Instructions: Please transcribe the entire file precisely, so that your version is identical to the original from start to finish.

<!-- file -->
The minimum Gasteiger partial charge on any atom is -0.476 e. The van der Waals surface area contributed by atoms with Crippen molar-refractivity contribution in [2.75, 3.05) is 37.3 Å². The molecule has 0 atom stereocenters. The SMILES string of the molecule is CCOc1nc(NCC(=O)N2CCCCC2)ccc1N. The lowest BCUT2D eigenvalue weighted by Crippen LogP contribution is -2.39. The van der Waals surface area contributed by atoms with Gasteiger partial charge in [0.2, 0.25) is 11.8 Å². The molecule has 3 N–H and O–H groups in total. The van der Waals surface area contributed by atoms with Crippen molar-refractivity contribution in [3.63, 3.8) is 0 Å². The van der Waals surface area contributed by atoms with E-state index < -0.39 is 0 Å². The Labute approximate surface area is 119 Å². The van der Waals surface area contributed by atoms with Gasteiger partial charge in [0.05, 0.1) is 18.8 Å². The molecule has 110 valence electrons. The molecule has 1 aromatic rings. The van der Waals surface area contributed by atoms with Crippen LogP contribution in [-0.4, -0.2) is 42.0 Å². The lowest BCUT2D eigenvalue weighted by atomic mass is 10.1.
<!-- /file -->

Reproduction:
The minimum Gasteiger partial charge on any atom is -0.476 e. The van der Waals surface area contributed by atoms with Crippen molar-refractivity contribution in [2.75, 3.05) is 37.3 Å². The molecule has 0 atom stereocenters. The SMILES string of the molecule is CCOc1nc(NCC(=O)N2CCCCC2)ccc1N. The lowest BCUT2D eigenvalue weighted by Crippen LogP contribution is -2.39. The van der Waals surface area contributed by atoms with Gasteiger partial charge in [0.2, 0.25) is 11.8 Å². The molecule has 3 N–H and O–H groups in total. The van der Waals surface area contributed by atoms with Crippen molar-refractivity contribution in [3.63, 3.8) is 0 Å². The van der Waals surface area contributed by atoms with E-state index < -0.39 is 0 Å². The Labute approximate surface area is 119 Å². The van der Waals surface area contributed by atoms with Gasteiger partial charge in [0.05, 0.1) is 18.8 Å². The molecule has 110 valence electrons. The molecule has 1 aromatic rings. The van der Waals surface area contributed by atoms with Crippen LogP contribution in [-0.4, -0.2) is 42.0 Å². The lowest BCUT2D eigenvalue weighted by atomic mass is 10.1.